A rash of violent explosions and grisly injuries have raised mounting concerns about the safety of e-cigarettes. One high-profile victim is soccer star Danny Califf, who spent ten years as a defender for the L.A. Galaxy, San Jose Earthquakes, Philadelphia Union, Toronto FC, and various European teams.
Mr. Califf’s attorney, Greg Bentley, says his client has been horribly disfigured by an e-cigarette that blew up in his face earlier this year.
Mr. Califf allegedly suffered a broken cheekbone and was concussed after the cigarette’s lithium-ion battery shot through his cheek.
These types of explosions, and the gruesome injuries that result, are becoming a regular occurrence. On Easter Sunday, an e-cigarette exploded in a Keene, New Hampshire restaurant, burning the hands and face of its owner and hitting “another customer in a nearby booth in the chest, burning part of his shirt and pants,” according to the Sentinel Source. Startled witnesses described the explosion as a “fireball,” or akin to a fireworks display.
In February, an e-cigarette exploded in a Kentucky man’s pocket while he waited in line at a Shell gas station. The man was rushed to the hospital with second degree burns.
Around the same time, a Naples (Florida) woman’s car burst into flames after her e-cigarette exploded. She too was rushed to the nearest hospital with serious burns.
The eruptions above—which result from the same kind of battery found in exploding hoverboards—are just the tip of the iceberg. There were at least 25 e-cig explosions between 2009 and 2014, at least a dozen more in 2015, and there have already been several in 2016. As e-cigarettes’ popularity soars, and as more people come forward, these numbers will only rise.
Toxic Ingredients Could Increase Cancer Risk by 15x
Unfortunately for vapers, explosions are just one of e-cigarettes’ many safety concerns. Though some studies have found them to be significantly healthier than traditional cigarettes, many recent studies have cast serious doubt on the alleged benefits.
From September 2010 to February 2014 the number of vape-related calls to poison control centers skyrocketed, from just one call per month to 215. Over half the calls involved children under the age of five, many of whom had ingested the liquid nicotine found in the devices.
A January 2015 study in The New England Journal of Medicine determined that hidden formaldehyde in e-cigarettes makes the risk of developing cancer from them 5 to 15 times higher that of traditional cigarettes. Formaldehyde is most commonly used as a key component in industrial resins, and as an embalming agent.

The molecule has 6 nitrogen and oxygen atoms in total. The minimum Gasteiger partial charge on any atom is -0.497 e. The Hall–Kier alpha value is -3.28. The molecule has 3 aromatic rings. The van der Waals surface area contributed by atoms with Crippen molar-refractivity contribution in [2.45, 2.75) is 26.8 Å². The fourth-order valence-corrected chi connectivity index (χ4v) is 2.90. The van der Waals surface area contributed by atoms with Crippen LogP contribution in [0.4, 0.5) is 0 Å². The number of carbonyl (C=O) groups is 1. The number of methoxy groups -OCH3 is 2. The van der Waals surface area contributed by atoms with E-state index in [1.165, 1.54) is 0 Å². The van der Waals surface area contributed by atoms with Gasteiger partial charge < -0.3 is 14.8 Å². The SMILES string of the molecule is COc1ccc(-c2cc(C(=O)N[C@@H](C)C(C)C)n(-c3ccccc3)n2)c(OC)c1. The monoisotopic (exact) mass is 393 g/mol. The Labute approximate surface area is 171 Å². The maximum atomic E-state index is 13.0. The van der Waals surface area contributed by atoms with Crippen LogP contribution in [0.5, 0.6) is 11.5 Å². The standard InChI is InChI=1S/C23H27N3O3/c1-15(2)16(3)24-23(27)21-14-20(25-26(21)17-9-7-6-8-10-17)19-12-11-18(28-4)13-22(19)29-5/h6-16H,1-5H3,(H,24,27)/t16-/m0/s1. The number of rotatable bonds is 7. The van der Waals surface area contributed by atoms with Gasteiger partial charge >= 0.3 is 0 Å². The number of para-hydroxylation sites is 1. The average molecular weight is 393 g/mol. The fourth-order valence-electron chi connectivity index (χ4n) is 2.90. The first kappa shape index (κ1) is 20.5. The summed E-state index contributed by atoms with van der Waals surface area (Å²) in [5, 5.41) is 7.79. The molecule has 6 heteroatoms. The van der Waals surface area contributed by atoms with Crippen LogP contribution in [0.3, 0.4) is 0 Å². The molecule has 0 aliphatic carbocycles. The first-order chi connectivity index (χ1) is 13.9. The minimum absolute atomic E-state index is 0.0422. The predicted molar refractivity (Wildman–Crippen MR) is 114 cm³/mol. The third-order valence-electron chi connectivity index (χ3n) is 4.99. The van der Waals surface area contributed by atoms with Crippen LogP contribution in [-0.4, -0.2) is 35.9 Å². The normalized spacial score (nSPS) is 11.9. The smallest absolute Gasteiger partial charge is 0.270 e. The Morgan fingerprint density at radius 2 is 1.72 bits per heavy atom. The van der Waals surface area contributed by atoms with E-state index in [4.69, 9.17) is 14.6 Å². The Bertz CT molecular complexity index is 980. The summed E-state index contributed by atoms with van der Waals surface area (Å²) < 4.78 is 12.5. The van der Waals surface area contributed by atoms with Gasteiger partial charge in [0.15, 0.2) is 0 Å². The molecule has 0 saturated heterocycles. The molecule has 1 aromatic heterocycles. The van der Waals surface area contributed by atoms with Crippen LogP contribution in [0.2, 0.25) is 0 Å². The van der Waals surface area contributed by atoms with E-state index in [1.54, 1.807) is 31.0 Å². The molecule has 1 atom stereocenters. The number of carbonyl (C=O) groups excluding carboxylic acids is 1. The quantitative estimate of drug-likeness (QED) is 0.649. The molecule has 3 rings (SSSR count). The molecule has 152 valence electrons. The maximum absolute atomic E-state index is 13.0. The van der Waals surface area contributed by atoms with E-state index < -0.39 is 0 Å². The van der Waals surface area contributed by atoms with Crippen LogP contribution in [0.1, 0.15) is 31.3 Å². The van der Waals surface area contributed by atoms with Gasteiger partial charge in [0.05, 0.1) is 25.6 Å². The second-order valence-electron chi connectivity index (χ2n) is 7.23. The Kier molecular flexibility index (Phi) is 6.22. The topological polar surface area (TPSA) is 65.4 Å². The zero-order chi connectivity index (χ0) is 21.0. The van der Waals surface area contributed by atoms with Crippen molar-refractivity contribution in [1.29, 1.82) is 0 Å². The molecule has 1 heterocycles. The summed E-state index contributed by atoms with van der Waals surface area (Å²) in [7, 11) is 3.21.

In December of last year, an Environmental Health Perspectives study found that many e-cigarettes do not disclose the presence of the flavoring chemical diacetyl, which has long been known as a respiratory hazard. Most infamously, diacetyl caused “Popcorn Lung” in microwave popcorn factory workers. (The name “Popcorn Lung” belies the fact that it is a serious, permanent affliction which sometimes requires lung transplants.) The study discovered diacetyl in 39 of the 51 flavors analyzed: nearly 80%.
The damning data grew this past February, when researchers found that e-cigarettes suppressed a whopping 358 immune genes—305 more than traditional cigarettes. These results suggest that e-cigs may render vapers more susceptible to disease, which is doubly troublesome given that they may also cause disease.
FDA Regulation On the Way
Thankfully, lawmakers and regulators have taken notice of this rising public health crisis.
Last month, the Transportation Department banned e-cigarettes on all domestic and international flights that fly into or out of the United States.
A few weeks later, a Vermont bill that would tax e-cigarettes like regular tobacco (at 92%) won preliminary approval from the House. The bill’s sponsor, Rep. George Till, says the bill would deter minors from buying e-cigs. Nationwide, the number of middle and high schoolers who vape tripled between 2013 and 2014.
Most importantly, the FDA has resolved to regulate e-cigarettes in coming months, stating that it would use “powerful regulatory tools, such as age restrictions and rigorous scientific review of new tobacco products and claims to reduce tobacco-related disease and death.”
At present, the e-cigarette industry is not regulated by the FDA or anyone else, which is part of the reason it’s such a dangerous landscape for consumers.
An Explosion of Lawsuits
Naturally, the myriad explosions and other health hazards associated with vaping have generated a flood of e-cigarette lawsuits against manufacturers. Morgan & Morgan is currently exploring suits against e-cigarette companies. Side effects for eligible parties may include the following:
- Popcorn Lung (coughing, shortness of breath)
- Chronic Bronchitis
- Breathing problems
- Burns, scarring, or other injuries from e-cig explosion
If you or a loved one has been injured by e-cigarettes, please contact us immediately to complete a free case evaluation. Don’t hesitate; these cases are time-sensitive, and you may be entitled to compensation.